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Dynamics of a 48-game season

After spending most of the winter wondering if Gary Bettman and Donald Fehr would come to their senses, NHL hockey is nine days away from returning. Nine. Training camps have yet to commence and general managers have yet to make moves to round out their respective rosters.

The game will be the same but the season will feel a bit different. Forty-eight games is a lot to play between now and the end of April. As Predators head coach Barry Trotz said recently, it will be a “wild ride.” Here are reasons why it will be a frenetic 2012-13 season…

One-week training camp, no preseason

Teams normally have three weeks and a handful of preseason games to prepare for a season. This season they’ll be jumping feet-first into a 48-game season in a compact schedule. Even though some players have been playing in Europe, others have been practicing at home, being in game shape for the first 5-10 games will be tough.

“For me personally, I’ve used those preseason games in the past as a tool to get adjusted to the speed and the traffic to be ready for an actual game,” said Predators goaltender Chris Mason. “In exhibition games you only dress half the lineup to ease into it, so it’ll definitely be interesting this season at the start.”

Former Nashville Predator Stu Grimson, who is now the team’s color analyst in the radio booth, played in the lockout-shortened 1994-95 season with the Detroit Red Wings.

“Training camp is radically different,” he said. “From 16, 17 years of age and on up, you’re used to this protracted two-to-four week experience during training camp where you gradually ramp up to game shape. I think most everyone did a good job of staying in relatively good physical shape [during the lockout], but there’s nothing like game or training camp conditions to get you to that form.

“I found the first 10 games or so things were different – a different pace, a little scrambly, not as positionally sound. But around the 10-game mark things settled down and it looked like mid-season NHL hockey.”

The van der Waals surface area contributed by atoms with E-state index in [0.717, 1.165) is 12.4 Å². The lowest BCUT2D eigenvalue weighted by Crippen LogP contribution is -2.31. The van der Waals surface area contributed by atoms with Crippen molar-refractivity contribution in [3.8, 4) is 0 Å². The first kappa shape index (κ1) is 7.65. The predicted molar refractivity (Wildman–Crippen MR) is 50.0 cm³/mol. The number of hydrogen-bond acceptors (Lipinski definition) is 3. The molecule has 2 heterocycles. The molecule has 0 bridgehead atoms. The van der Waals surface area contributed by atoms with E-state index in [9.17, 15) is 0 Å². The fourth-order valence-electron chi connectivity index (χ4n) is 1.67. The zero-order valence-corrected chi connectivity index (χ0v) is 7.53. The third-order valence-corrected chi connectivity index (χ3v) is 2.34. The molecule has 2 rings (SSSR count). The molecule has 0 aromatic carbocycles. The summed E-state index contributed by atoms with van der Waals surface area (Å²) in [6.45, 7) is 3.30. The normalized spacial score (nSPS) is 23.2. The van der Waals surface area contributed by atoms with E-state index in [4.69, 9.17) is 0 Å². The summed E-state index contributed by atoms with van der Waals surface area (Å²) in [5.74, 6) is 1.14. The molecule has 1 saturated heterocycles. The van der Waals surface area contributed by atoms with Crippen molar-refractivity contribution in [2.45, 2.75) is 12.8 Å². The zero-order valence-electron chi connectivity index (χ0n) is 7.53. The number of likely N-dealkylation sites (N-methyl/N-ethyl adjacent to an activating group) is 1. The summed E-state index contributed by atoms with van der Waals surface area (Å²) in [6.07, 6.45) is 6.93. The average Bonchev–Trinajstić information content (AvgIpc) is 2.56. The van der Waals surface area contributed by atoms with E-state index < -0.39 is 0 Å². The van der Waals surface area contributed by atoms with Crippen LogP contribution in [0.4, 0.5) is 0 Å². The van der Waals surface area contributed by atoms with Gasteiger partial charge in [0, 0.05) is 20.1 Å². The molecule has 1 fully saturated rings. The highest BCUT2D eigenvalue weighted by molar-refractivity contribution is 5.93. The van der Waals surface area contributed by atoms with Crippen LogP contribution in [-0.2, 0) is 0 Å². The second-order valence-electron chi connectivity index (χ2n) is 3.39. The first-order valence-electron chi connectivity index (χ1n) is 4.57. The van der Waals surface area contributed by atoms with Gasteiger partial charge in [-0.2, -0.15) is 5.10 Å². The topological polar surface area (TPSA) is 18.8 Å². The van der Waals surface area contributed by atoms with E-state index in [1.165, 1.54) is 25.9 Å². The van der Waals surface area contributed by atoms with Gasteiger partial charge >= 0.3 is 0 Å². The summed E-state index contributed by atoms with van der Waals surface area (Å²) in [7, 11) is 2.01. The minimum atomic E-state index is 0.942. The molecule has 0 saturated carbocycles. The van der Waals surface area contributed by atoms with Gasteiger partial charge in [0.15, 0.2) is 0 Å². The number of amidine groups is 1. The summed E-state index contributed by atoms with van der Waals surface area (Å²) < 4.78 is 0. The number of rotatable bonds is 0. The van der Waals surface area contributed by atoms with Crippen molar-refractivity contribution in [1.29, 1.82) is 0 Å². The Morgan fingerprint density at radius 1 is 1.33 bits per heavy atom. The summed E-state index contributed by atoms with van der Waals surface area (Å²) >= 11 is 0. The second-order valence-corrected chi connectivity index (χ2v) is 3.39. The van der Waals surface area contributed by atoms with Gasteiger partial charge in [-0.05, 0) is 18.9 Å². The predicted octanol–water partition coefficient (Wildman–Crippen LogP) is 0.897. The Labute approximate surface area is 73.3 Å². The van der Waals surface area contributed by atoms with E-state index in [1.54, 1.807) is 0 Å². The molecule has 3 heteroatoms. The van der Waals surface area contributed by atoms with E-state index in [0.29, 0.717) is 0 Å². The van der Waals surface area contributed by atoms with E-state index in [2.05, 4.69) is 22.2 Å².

Grimson reaffirms the popular belief that the players who spent time in Europe will have a leg up on everyone else in the early stages of the season.

“It does make this particular shortened season different from 1994-95 in that there is a pretty solid block of guys who have been playing – I wouldn’t say it’s NHL conditions, but the KHL and AHL have had guys playing at a high competitive level of hockey. It should benefit those players,” Grimson said.

Only having five days of on-ice time adds a layer of difficulty for coaches around the league, especially for new staffs. Predators head coach Barry Trotz pointed out that he can’t push his team too much physically between now and the season since regular season games begin right away.

“You can bury your team for five or six days [with conditioning], then you’re starting with three games in four nights and you might be counterproductive. You’re going to have to have a balance,” Trotz said when asked how he’ll treat training camp between systems and conditioning.

He continued, “Coaches are like players. We’re a little rusty. … I guarantee after the first practice I probably won’t be able to talk to you. My voice will be gone. I haven’t yelled or screamed. You go on the ice and you have to talk at a lot higher tone and your voice isn’t prepared for that.

“We’re going from zero to 60 in a very short time.”

No room for error, key injury

Last season the Chicago Blackhawks went through a nine-game winless streak in February. Any team that experiences that kind of skid in a 48-game schedule can kiss their playoff hopes goodbye. A nine-game skid would account for almost 19% of a 48-game season. In an 82-game season they were able to recover from it because it was only 11% of the season.

“You can’t get in a lull,” Predators captain Shea Weber said this week. “You can’t get too high for too low because if you’re in a five- or six-game skid it’s going to be tough to battle back.”

“Everyone’s going to play 48 games and the reality is everyone’s not going to play a great 48 games,” Mason added. “Mentally it’s going to be hard.”

A key injury could have similar consequences as a losing streak. If a player misses three weeks due to injury this season, he could be out for 10-12 games – a fourth of the season. If a team loses an important player for that long, it’d be more costly towards a playoff spot than in a regular 82-game season.

This is where continuity, chemistry and depth will give teams an advantage. A team like the Predators may not be as prone to a losing streak because a large portion of the roster (as many as 20 players including Milwaukee call-ups) was with the team a year ago. Any team that has quality depth can probably get by for three weeks without a key player compared to a team that is thin in those areas.